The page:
Melbourne, Australia


In Musical Theatre, Performances, Review on October 20, 2014 at 8:08 am

Marvellous home-grown musical

By Bradley Storer

Australian music theatre composer Matthew Lee Robinson, after the acclaimed concert production of his musical Atlantis earlier this year, returned to Chapel Off Chapel with the presentation of his original work Happy People, a behind-the-scenes examination of the world of children’s entertainment.

Happy People

The titular group, ‘Happy People’, are a Hi-5/Wiggles-style collective of children’s entertainers who, after ten years working together, are falling apart. Bobby (Bobby Fox) and Sunny (Sun Park), formerly married and recently divorced, are conflicted over residual bitterness and Bobby’s self destructive tendencies. Flamboyant Jewish boy Benny (Tom Sharah) seeks to re-invent himself as a member of a boy band pop star. Jeff (Bert Labonté), the elephant-suited mascot of the group, wants nothing more than to move to his recently-bought new home and settle down with the fifth member of the group, Sally (Gretel Scarlett) – a bright bouncy blonde with the sugary sweetness and rigidity of a Stepford housewife.

The show as a whole is fantastic – Robinson, doing double duty as composer and librettist, crafts hilarious sendups of songs that seemed almost ripped from a real-life children’s TV show, as well as some emotional ballads and duets that throb with the complexities and heartaches of adulthood, alongside well-crafted scenes that had the audience in tears from laughter.

In the cast, there are no weak points – even from behind music stands and carrying books, they delivered fully committed and individuated performances. Scarlett as the manically cheerful Sally shows off some fantastic comedic chops, as well as her stunning voice of both range and power. Sharah as Benny comes close to stealing the show with every line, and his song ‘Boyband’ is a comedic and physical tour de force of every 90’s boyband stereotype. Robyn Arthur in the small but crucial role of the band’s manager Poppy brought a solid and earthy maturity to the part, as well as a rafter-shaking belt in the touching penultimate song ‘Young’.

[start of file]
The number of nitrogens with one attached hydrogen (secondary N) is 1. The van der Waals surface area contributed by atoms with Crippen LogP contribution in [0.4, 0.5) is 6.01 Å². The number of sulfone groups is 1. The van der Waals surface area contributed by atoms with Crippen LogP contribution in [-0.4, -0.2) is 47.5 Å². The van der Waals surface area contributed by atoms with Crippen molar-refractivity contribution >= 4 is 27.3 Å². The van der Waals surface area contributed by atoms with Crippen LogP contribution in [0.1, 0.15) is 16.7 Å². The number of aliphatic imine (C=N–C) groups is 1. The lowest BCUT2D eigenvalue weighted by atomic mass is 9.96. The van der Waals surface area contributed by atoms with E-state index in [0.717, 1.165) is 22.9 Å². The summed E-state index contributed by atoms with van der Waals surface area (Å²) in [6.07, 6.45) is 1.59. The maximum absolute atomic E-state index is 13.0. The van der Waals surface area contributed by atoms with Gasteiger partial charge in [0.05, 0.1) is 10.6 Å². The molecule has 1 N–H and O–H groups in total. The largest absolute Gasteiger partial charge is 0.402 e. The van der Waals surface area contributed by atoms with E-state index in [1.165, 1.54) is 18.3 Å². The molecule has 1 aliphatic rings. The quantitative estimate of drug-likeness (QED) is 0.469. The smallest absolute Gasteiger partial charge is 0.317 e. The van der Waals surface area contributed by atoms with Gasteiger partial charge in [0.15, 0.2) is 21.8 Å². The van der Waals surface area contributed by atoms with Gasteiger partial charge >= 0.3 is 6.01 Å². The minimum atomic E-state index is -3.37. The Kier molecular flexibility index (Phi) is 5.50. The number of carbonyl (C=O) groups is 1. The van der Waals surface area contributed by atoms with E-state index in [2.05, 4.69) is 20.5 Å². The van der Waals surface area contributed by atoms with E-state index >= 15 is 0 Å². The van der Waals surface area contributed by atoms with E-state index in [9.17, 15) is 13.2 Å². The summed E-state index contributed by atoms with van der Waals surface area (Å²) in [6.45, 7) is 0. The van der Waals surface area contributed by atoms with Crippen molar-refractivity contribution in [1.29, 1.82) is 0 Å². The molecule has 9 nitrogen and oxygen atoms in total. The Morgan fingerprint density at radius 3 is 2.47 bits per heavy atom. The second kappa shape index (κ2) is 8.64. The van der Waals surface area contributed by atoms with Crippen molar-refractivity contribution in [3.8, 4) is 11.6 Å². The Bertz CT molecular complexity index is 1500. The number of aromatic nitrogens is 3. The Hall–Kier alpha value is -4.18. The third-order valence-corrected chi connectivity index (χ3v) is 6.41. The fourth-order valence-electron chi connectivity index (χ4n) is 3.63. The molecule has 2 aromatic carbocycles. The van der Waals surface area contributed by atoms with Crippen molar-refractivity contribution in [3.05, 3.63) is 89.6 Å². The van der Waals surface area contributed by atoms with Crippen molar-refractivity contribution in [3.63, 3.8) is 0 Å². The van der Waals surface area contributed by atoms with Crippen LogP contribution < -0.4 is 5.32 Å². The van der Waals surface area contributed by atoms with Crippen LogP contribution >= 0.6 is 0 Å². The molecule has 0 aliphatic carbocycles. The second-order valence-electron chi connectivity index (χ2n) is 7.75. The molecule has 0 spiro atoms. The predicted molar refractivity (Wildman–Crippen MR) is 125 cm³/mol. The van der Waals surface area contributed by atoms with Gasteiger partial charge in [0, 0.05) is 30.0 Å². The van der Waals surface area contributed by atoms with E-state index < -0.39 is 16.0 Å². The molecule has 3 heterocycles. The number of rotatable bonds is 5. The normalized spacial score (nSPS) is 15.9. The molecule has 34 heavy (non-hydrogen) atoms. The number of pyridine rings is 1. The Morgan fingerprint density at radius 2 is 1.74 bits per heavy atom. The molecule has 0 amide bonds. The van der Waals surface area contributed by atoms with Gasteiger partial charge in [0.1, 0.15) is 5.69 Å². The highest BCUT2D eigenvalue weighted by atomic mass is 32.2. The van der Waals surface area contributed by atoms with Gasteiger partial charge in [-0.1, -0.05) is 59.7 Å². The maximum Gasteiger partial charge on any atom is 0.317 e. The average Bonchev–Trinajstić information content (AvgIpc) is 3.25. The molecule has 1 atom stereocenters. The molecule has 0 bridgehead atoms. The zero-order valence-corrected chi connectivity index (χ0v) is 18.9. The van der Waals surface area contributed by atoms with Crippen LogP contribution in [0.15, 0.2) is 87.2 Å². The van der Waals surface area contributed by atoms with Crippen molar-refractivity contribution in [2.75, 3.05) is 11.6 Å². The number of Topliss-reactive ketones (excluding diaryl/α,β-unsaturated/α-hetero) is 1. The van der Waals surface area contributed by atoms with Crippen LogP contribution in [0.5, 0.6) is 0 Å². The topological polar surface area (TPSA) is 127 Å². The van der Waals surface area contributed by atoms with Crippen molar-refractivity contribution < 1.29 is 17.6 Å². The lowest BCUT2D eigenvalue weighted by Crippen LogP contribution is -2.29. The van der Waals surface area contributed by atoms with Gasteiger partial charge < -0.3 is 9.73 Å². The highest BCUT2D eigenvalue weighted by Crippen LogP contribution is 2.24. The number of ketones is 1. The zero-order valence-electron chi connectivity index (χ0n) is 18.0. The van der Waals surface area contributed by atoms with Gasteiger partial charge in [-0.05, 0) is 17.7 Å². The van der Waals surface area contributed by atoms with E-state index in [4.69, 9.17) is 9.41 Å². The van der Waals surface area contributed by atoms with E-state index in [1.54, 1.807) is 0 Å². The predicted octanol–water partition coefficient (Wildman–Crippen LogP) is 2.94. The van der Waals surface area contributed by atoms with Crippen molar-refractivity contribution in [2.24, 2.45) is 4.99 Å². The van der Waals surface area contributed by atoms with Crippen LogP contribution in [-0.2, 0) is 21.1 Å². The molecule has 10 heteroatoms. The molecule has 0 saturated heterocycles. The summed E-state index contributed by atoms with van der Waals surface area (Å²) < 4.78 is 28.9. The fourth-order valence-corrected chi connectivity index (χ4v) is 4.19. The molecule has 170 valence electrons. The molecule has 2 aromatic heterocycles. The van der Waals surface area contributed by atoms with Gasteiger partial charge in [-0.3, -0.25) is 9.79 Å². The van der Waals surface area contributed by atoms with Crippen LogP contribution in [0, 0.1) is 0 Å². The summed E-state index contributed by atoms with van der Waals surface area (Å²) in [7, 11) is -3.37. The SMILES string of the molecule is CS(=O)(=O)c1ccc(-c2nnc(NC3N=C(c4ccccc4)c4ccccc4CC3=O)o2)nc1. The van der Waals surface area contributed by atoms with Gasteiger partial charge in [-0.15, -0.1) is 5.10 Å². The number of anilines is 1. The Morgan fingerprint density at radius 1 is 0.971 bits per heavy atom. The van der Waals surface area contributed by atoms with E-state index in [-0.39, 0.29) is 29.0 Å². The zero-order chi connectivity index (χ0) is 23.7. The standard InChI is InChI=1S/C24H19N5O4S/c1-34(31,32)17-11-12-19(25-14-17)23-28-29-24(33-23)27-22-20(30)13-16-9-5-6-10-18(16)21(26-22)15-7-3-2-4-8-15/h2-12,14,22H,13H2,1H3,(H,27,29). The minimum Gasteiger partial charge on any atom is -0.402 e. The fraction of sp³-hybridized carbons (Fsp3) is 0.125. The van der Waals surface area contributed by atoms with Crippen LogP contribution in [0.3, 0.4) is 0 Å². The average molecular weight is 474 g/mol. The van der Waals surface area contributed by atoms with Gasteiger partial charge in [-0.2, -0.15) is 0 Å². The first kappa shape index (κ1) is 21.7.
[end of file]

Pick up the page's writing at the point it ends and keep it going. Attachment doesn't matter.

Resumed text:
Happy People stands as a strong work from an established Australian composer, and is great evidence of the vibrancy and originality of the emerging Australian musical scene.

The premiere of Happy People in Concert took place at Chapel off Chapel, 12 Little Chapel St, Prahran on the 18 – 19th October, 2014.

REVIEW: Drago’s Amazing Bona Fide Freak Show

In Circus, Performances, Review on October 16, 2014 at 9:15 am

A one-man carnival

By Myron My

I knew next to nothing about Drago’s Amazing Bona Fide Freak Show before attending the show, but I was intrigued by its title and minimal show synopsis. Fortunately, Drago’s (Ilan Abrahams) declaration at the beginning of the show that he is here to entertain us and we are here for enjoyment really proves true.

Drago's Freak Show

Abrahams has really honed in on showman Drago’s character and personality. The physicality displayed seemed very natural and habitual, and along with his miming, Abrahams has great story-telling abilities and ensures that he always has our attention.

The tatty circus tent designed by Hamish Fletcher and the outfit worn by Abrahams and created by Amaya Vecellio are both well thought out and carefully detailed, down to the dirt marks and holes, further embracing the travelling circus atmosphere.